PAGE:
Most of the artifacts of this early period, about 2200 BCE, are now in the British Museum, carefully restored. It was a monumental achievement, for which Woolley was knighted. He also participated in World War II, as archeological adviser to the Civil Affairs Directorate. He was instrumental in influencing General Eisenhower’s staff to issue orders to prohibit looting and damaging of buildings of historic value in the liberated territories.
Woolley died in 1960 at the age of 80.
Capt. Stewart Newcombe, or Col. Newcombe as he became, died in 1956. He was a remarkably modest man who, having participated in important events with Lawrence and others, always, as a colleague recorded, hid his light under a bushel, and let others take the limelight. It was he, after all, who had made a success of the Wilderness of Zin survey, and it is pleasing to see that the authors dedicate their work to him, with the Biblical quotation: who showed them “the way wherein they must walk and the work that they must do,” as Jethro says to Moses (Exodus 18:20).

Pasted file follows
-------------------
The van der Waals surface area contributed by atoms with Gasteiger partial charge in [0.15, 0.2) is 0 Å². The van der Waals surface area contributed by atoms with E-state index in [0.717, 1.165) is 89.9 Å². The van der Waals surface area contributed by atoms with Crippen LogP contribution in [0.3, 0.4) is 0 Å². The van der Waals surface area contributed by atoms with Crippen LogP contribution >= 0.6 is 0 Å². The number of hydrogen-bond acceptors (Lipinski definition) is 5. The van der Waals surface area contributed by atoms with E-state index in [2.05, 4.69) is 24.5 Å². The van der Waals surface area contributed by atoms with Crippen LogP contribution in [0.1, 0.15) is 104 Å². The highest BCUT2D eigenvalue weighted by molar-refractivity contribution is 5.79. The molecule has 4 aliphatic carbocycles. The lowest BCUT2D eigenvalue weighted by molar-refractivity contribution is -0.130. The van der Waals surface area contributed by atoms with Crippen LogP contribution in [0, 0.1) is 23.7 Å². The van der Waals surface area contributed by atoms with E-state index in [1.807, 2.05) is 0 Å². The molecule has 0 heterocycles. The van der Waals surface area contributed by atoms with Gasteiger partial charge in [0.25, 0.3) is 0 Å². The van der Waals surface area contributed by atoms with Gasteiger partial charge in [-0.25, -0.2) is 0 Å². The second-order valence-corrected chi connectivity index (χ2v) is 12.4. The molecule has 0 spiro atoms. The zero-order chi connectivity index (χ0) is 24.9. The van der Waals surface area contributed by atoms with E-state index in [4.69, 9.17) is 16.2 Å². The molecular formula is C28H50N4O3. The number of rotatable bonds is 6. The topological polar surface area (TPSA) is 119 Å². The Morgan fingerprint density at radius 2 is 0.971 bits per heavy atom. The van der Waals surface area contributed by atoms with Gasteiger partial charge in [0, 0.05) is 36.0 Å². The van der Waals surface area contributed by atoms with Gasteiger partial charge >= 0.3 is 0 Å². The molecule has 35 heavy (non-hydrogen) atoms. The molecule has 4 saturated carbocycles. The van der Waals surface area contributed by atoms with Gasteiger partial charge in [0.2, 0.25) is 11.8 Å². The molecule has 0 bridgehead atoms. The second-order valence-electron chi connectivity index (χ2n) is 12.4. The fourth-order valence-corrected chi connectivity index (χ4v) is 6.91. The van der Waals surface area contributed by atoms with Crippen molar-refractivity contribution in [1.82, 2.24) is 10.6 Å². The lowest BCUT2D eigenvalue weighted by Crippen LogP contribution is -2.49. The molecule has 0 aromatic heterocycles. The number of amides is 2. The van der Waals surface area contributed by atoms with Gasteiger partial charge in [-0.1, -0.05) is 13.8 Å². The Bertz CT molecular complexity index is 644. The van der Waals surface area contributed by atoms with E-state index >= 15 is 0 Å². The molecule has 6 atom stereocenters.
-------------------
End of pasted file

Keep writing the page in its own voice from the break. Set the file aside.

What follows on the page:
It is fitting to conclude with a little incident from Woolley’s memoirs relating to his postwar work at Carchemish in the last seasons of 1919 and 1920.
At that time Woolley was recruiting local labor for the dig, which was difficult because the local sheikhs, many of whom he knew personally from his previous work there, were now unwilling to work with the British. Why? Because in 1919 the Turks were still skirmishing against the French in northern Syria, and the sheikhs were under orders not to cooperate with the French, or their allies the British.
Woolley needed the men for his dig so he called a meeting with the sheikhs, who agreed to come to show their respect for him. Woolley reports as follows: “After lengthy discussions, I said, ‘Right, you are under orders to fight for the Turks, but what are you fighting for?’ To which they replied with glib catchwords, ‘For the Turkish government and for liberty!’ ‘Exactly,’ I answered, ‘and I have come here to dig for the British Museum and for archeology. Tell me, which is greater, the British Museum or the Turkish government?’ and ordinary politeness obliged them to say ‘the British Museum.’ ‘And which is the greater thing,’ I continued, ‘Liberty or archeology?’ They had not the least idea of the meaning of either word, both strange to their vocabulary, but they did know their manners; ‘Archeology, by God!’ they cried in chorus, and so I was able to dig in peace for another year.” ■The writer is a Senior Fellow, W.F. Albright Institute of Archaeological Research, Jerusalem.